One can say, of course, that something can be “a” and “non-a” at the same time, or that “and” means this rather than something else. But one cannot undo the law of contradiction; and one cannot undo the real definition of “and.” For simply by virtue of acting with a physical body in physical space we invariably affirm the law of contradiction and invariably display our true constructive knowledge of the meaning of “and” and “or.”
— Hans-Hermann Hoppe, Economic Science and the Austrian Method, On Praxeology and the Praxeological Foundation of Epistemology, III, pg 71.
-  On rationalist interpretations of logic see Blanshard, Reason and Analysis, chapters 6, 10; P. Lorenzen, Einfuhrung in die operative Logik und Mathematik (Frankfun/M.: Akademische Verlagsgesellschaft, 1970); K. Lorenz, Elemente der Sprachkritik (Frankfurt/M.: Suhrkamp, 1970); idem, “Diedialogische Rechtfertigung der effektiven Logik,” in: E Kambartel and J. Mittelstrass, eds., Zum normativen Fundament der Wissenschaft (Frankfurt/M.: Athenaum, 1973).
- On the propositional character of language and experience, in particular, see W. Kamlah and P. Lorenzen, Logische Propiideutik, chapter 1; P. Lorenzen, Normative Logic and Ethics, chapter 1. Lorenzen writes:
“I call a usage a convention if I know of another usage which I could accept instead… However, I do not know of another behavior which could replace the use of elementary sentences. If I did not accept proper names and predicators, I would not know how to speak at all… . Each proper name is a convention … but to use proper names at all is not a convention: it is a unique pattern of linguistic behavior. Therefore, I am going to call it ‘logical’. The same is true with predicators. Each predicator is a convention. This is shown by the existence of more than one natural language. But all languages use predicators” (ibid., p. 16). See also J. Mittelstrass, “Die Wiederkehr des Gleichen,” Ratio (1966).
- On the law of identity and contradiction, in particular, see B. Blanshard, Reason and Analysis, pp. 276ff, 423ff. On a critical evaluation of 3- or more-valued logics as either meaningless symbolic formalisms or as logically presupposing an understanding of the traditional two-valued logic see W Stegmiiller, HauptstrOmungen der Gegenwartsphilosophie vol. 2 (Stuttgart: Kroner, 1975), pp. 182-91; B. Blanshard, Reason and Analysis, pp. 269-75. Regarding, for instance, the many-valued or open-textured logic, proposed by E Waismann, Blanshard notes:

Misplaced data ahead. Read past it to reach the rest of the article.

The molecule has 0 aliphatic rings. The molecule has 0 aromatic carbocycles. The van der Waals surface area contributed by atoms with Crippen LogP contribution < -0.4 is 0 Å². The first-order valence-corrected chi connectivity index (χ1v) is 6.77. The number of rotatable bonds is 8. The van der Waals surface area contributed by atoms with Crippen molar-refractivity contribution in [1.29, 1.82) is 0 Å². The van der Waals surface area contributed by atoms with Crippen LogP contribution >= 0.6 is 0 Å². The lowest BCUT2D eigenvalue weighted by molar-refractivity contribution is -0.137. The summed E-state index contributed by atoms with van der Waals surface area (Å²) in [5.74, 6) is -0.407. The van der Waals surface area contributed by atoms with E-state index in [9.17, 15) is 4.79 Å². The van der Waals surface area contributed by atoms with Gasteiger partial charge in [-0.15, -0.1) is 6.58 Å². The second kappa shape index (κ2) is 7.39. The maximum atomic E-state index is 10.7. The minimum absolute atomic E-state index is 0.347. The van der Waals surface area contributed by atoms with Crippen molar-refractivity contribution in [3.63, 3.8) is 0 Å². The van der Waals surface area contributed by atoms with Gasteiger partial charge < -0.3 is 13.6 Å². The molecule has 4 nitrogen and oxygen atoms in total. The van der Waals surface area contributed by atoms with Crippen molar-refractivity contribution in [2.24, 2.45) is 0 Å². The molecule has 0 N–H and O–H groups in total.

“We can only agree with Dr. Waismann-and with Hegel-that the black-and-white distinctions of formal logic are quite inadequate to living thought. But why should one say, as Dr. Waismann does, that in adopting a more differentiated logic one is adopting an alternative system which is incompatible with black-and-white logic? What he has actually done is to recognize a number of gradations within the older meaning of the word ‘not’. We do not doubt that such gradations are there, and indeed as many more as he cares to distinguish. But a refinement of the older logic is not an abandonment of it. It is still true that the colour I saw yesterday was either a determinate shade of yellow or not, even though the ‘not’ may cover a multitude of approximations, and even though I shall never know which was the shade I saw” (ibid., pp. 273-74).
Heya Evokit :), great questions. The answers to which are provided by Hans-Hermann Hoppe here. There I quote an excerpt from ‘Of Private, Common, and Public Property and the Rationale for Total Privatization’, which Walter Block praises:
“This is a magnificent contribution to the libertarian edifice. It tackles an immensely important problem, a complex one, and argues on the basis of plumb line libertarianism. It is also inspiring, and rivetting. Congratulations to Hans, once again. All libertarians are greatly in his debt.”
I hope that helps, if not the paragraphs preceding and following should clear it up. Otherwise there is also Rothbard speaking about private roads here with a playlist to real life examples of such scenarios working remarkably well.